Emmanuel Le Roy Ladurie is a noted author and renowned historian. During his long and distiguished career he has taught at the Sorbonne, and most recently at the College of France (Paris) where he held the chair of the History of Modern Civilization from 1973-1999 and is now Professor Ereritus.
The Promised Land of Error
by Emmanuel Le Roy Ladurie
Translated by Barbara Bray
Paperback, 384 Pages
$28.95 (Can $38.95)
With a new introduction by author Le Roy Ladurie, this special edition offers a fascinating history of a fourteenth-century village, Montaillou, in the mountainous region of southern France, almost destroyed by internal feuds and religious heterodoxy. Ladurie’s portrait is based on a detailed register of Jacques Fournier, Bishop of Pamiers and future Pope Benedict XII, who conducted rigorous inquisition into heresy within his diocese. Fournier was a consummate inquisitor, an acute psychologist who was able to elicit from the accused the innermost secrets of their thoughts and actions. He was pitiless in the pursuit of error, and meticulous in recording that pursuit.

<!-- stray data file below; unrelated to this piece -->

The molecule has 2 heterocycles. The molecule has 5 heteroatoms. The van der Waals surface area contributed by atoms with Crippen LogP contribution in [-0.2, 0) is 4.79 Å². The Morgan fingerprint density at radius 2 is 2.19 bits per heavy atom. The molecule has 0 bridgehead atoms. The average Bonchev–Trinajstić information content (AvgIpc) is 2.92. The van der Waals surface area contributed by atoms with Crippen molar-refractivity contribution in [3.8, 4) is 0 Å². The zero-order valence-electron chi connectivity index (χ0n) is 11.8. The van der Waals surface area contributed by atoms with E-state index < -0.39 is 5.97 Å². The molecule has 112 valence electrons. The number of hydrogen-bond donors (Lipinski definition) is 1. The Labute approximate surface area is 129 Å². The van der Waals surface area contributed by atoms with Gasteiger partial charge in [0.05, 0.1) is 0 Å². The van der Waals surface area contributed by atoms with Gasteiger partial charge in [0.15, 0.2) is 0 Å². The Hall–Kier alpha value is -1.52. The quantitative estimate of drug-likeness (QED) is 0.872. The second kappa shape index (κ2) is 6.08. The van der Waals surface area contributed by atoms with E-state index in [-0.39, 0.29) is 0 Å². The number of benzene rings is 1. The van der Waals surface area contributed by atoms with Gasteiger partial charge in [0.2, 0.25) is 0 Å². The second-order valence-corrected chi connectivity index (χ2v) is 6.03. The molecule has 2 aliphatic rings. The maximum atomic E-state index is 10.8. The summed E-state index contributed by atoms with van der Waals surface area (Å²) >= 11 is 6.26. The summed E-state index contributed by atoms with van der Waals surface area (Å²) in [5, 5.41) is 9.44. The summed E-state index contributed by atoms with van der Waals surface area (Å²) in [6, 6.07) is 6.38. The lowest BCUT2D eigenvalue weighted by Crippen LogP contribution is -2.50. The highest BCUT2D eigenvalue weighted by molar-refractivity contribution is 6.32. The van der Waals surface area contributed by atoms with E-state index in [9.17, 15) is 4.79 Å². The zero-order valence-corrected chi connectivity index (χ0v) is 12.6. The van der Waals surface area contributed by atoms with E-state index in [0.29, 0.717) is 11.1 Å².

Le Roy Ladurie analyzes the behavior, demography, social mentality, and cosmology of the community of peasants and shepherds, and vividly evokes the daily life of the village and mountain pastures. His portrait of Montaillou is dominated by the personal histories of two men: the curé Pierre Clergue, a brutal and powerful man who placed his enemies in the hands of the inquisitor; and the shepherd Pierre Maury, a friend of the Albigensian perfecti and a fatalist who returned from Spain to disappear in the inquisitor’s prison in his own country. Montaillou, which has received even more praise than Le Roy Ladurie’s earlier work, provides a portrait of a fascinating place with a dark, intriguing history
Praise For Emmanuel Le Roy Ladurie
“Montaillou, which is the reconstruction of the social life of a medieval village, has been acclaimed by the experts as a masterpiece of ethnographic history and by the public as a sensational revelation of the thoughts, feelings, and activities of the ordinary people of the past.”
—Times Literary Supplement